I read the SFBI recipe and it said add all to bowl and mix…I thought I knew better…and in the back of my head from all the post I read I thought I had to  develop the gluten before adding the ton of butter....I threw in the sponge,eggs and started to mix...the flour barely formed a ball....panic set in...I added some water...I reread the formula to make sure I didn't leave out something...and realizes that Baby Jesus threw me a curve....I should of realized it at first... most of the moisture came butter. After a good while of mixing the dough came together with a good gluten structure. I was very relieved that is was able to save it...I divided the dough in six pieces and gently spread them into ovals....I applied the filling of Creme' d'almond that Chef Bertinet used along with the cut up pieces of marzipan to the bottom layer and also applied the filling under the top fold....the stollen was finished with a drunken butter wash and plenty of sugar topping.

This is being sent to MaMa Claus @ Yeastspotting  HoHoHo....


Debra Wink's picture
Debra Wink

Christmas Ribbon Cookies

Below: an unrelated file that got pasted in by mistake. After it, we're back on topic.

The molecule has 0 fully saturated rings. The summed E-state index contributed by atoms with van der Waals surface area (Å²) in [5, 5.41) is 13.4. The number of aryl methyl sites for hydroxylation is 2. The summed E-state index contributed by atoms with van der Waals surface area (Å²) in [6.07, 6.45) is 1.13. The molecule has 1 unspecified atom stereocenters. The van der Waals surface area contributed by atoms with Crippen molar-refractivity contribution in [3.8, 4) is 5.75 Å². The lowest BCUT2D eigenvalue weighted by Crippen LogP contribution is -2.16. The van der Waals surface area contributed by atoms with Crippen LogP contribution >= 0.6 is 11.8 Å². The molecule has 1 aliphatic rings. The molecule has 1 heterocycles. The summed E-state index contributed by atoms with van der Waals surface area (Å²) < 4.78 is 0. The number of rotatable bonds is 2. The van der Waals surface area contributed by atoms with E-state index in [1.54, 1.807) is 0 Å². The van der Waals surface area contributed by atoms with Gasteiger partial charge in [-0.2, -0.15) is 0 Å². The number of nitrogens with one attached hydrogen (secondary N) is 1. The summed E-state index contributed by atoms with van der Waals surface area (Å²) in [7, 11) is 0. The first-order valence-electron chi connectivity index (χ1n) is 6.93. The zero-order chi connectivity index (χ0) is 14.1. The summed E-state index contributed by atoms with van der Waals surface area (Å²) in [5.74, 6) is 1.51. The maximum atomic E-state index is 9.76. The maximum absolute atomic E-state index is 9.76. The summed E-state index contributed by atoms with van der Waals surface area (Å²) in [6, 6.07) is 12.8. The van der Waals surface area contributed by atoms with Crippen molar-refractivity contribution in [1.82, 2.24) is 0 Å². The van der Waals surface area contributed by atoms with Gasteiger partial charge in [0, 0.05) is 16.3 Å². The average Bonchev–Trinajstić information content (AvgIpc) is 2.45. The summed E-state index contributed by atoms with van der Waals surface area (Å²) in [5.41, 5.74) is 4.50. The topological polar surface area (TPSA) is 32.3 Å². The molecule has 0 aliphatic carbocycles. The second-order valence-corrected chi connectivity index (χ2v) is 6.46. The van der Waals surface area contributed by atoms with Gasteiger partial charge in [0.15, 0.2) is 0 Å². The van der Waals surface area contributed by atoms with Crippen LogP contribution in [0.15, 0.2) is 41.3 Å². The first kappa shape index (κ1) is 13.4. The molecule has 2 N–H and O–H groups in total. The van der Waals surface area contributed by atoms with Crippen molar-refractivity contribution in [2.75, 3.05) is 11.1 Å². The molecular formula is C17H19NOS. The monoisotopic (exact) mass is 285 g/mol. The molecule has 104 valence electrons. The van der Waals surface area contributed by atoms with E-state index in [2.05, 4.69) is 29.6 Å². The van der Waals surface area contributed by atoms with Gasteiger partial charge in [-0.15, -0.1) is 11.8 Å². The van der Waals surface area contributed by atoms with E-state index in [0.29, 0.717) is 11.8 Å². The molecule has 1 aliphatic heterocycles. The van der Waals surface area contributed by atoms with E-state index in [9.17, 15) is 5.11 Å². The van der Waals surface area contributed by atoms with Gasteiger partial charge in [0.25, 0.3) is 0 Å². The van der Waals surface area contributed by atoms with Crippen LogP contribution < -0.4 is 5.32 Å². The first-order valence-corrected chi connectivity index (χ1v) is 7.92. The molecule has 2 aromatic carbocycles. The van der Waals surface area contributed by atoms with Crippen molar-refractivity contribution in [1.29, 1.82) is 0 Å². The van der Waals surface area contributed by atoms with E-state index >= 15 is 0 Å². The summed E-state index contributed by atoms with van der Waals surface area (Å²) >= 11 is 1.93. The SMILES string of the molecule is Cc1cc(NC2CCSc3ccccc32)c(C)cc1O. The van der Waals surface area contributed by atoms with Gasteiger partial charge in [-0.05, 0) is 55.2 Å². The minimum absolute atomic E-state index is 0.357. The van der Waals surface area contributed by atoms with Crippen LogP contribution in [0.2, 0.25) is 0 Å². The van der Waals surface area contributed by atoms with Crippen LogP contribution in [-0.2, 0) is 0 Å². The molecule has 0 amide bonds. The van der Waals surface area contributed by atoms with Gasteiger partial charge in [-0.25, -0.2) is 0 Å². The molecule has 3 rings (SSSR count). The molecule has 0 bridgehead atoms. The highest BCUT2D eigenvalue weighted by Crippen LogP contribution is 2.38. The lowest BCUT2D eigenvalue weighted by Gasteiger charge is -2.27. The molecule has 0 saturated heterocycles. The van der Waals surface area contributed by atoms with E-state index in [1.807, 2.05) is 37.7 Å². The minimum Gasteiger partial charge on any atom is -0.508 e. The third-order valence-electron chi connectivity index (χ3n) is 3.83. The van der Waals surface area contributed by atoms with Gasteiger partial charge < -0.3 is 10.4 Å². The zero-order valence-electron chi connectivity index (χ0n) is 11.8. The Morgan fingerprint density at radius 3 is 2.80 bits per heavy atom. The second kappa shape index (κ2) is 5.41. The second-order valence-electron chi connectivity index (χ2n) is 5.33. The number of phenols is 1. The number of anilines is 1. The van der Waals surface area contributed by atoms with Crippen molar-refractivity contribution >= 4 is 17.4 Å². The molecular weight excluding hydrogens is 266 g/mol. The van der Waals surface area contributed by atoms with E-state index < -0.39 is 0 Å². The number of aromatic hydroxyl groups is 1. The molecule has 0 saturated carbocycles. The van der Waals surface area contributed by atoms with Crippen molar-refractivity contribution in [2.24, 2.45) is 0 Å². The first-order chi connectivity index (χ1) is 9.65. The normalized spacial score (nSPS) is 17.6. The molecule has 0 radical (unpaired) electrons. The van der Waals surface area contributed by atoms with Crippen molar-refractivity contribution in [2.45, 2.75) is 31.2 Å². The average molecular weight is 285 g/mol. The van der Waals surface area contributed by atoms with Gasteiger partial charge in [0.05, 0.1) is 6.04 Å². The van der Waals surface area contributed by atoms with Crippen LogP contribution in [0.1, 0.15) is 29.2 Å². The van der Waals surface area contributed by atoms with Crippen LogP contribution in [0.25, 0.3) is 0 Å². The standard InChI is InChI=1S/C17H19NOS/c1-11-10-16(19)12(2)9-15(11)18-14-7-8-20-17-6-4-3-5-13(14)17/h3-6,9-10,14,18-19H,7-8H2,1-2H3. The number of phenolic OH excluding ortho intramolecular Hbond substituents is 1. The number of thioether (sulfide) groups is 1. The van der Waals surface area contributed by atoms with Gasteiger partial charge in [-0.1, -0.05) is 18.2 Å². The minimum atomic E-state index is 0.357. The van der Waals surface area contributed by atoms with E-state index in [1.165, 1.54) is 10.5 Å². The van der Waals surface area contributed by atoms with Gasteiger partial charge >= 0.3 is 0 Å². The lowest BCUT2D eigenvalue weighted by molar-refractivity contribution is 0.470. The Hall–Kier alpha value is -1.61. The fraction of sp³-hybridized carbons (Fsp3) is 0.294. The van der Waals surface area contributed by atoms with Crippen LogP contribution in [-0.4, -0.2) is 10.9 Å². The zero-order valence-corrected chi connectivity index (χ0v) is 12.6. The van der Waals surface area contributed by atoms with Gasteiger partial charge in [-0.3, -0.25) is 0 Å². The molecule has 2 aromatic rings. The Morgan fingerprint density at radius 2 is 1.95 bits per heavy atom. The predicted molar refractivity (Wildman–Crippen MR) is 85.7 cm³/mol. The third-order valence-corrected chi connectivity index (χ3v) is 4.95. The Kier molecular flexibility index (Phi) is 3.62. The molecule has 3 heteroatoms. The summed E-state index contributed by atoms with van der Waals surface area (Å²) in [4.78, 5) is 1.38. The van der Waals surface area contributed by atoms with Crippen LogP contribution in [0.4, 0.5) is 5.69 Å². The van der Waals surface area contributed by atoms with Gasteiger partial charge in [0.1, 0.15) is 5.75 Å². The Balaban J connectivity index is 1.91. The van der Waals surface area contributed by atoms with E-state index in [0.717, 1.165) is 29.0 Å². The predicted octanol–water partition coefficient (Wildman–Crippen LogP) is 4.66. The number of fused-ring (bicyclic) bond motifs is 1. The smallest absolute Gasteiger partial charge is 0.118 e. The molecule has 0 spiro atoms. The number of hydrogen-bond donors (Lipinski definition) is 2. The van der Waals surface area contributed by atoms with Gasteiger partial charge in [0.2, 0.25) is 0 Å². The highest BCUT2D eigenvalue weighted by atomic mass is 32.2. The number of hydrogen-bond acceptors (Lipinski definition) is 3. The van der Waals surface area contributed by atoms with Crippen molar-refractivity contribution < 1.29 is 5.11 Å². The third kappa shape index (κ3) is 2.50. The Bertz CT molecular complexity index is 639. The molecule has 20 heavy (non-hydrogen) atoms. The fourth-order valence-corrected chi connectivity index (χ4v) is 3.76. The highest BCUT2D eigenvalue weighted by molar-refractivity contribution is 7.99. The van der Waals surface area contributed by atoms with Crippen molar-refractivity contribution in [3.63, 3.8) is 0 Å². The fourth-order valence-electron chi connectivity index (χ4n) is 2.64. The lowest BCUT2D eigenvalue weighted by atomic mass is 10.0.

It just wouldn't be Christmas at my house, without Ribbon Cookies. I grew up with these, as did my mother and grandmother. When I asked my grandmother if she knew where the recipe originated, she didn't, but we know she is mainly of Dutch descent, and she remembered both her mother and grandmother making them before her. That makes five generations that we can account for, including my sisters and me---six, if my niece carries on the tradition. My grandmother had two sisters, and so my cousins all make them.... and friends and neighbors.... and now coworkers too. It isn't a closely guarded family secret, by any means; it has always been given freely. And it has always been much requested.